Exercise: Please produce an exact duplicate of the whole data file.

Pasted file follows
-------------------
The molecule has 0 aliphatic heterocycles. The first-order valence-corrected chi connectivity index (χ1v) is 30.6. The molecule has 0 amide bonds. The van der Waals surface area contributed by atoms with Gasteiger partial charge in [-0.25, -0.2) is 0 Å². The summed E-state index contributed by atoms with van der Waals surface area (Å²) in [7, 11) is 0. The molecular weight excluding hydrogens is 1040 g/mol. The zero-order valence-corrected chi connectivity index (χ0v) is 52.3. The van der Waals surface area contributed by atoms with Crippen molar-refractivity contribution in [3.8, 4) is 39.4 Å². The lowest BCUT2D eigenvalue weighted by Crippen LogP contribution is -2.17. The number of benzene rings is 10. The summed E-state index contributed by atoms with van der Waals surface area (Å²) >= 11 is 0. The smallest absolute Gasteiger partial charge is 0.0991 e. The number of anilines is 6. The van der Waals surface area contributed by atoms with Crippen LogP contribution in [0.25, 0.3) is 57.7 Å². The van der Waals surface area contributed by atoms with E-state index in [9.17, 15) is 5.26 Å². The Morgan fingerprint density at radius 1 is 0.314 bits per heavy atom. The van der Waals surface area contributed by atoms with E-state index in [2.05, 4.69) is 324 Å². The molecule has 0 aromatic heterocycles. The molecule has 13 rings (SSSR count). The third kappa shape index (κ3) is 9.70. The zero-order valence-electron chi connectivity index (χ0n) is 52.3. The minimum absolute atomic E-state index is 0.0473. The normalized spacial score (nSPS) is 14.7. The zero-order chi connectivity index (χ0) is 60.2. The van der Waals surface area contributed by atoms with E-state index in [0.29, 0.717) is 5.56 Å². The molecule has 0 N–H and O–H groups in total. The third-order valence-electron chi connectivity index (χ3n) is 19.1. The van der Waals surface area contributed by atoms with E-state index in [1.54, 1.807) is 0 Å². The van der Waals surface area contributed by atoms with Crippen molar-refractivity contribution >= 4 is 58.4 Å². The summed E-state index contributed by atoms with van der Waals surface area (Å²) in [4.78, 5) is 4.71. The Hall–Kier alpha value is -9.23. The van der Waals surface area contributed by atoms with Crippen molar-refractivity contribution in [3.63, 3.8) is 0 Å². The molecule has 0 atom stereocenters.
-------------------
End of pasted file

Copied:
The molecule has 0 aliphatic heterocycles. The first-order valence-corrected chi connectivity index (χ1v) is 30.6. The molecule has 0 amide bonds. The van der Waals surface area contributed by atoms with Gasteiger partial charge in [-0.25, -0.2) is 0 Å². The summed E-state index contributed by atoms with van der Waals surface area (Å²) in [7, 11) is 0. The molecular weight excluding hydrogens is 1040 g/mol. The zero-order valence-corrected chi connectivity index (χ0v) is 52.3. The van der Waals surface area contributed by atoms with Crippen molar-refractivity contribution in [3.8, 4) is 39.4 Å². The lowest BCUT2D eigenvalue weighted by Crippen LogP contribution is -2.17. The number of benzene rings is 10. The summed E-state index contributed by atoms with van der Waals surface area (Å²) >= 11 is 0. The smallest absolute Gasteiger partial charge is 0.0991 e. The number of anilines is 6. The van der Waals surface area contributed by atoms with Crippen LogP contribution in [0.25, 0.3) is 57.7 Å². The van der Waals surface area contributed by atoms with E-state index in [9.17, 15) is 5.26 Å². The Morgan fingerprint density at radius 1 is 0.314 bits per heavy atom. The van der Waals surface area contributed by atoms with E-state index in [2.05, 4.69) is 324 Å². The molecule has 0 aromatic heterocycles. The molecule has 13 rings (SSSR count). The third kappa shape index (κ3) is 9.70. The zero-order valence-electron chi connectivity index (χ0n) is 52.3. The minimum absolute atomic E-state index is 0.0473. The normalized spacial score (nSPS) is 14.7. The zero-order chi connectivity index (χ0) is 60.2. The van der Waals surface area contributed by atoms with E-state index in [0.29, 0.717) is 5.56 Å². The molecule has 0 N–H and O–H groups in total. The third-order valence-electron chi connectivity index (χ3n) is 19.1. The van der Waals surface area contributed by atoms with E-state index in [1.54, 1.807) is 0 Å². The van der Waals surface area contributed by atoms with Crippen molar-refractivity contribution >= 4 is 58.4 Å². The summed E-state index contributed by atoms with van der Waals surface area (Å²) in [4.78, 5) is 4.71. The Hall–Kier alpha value is -9.23. The van der Waals surface area contributed by atoms with Crippen molar-refractivity contribution in [3.63, 3.8) is 0 Å². The molecule has 0 atom stereocenters.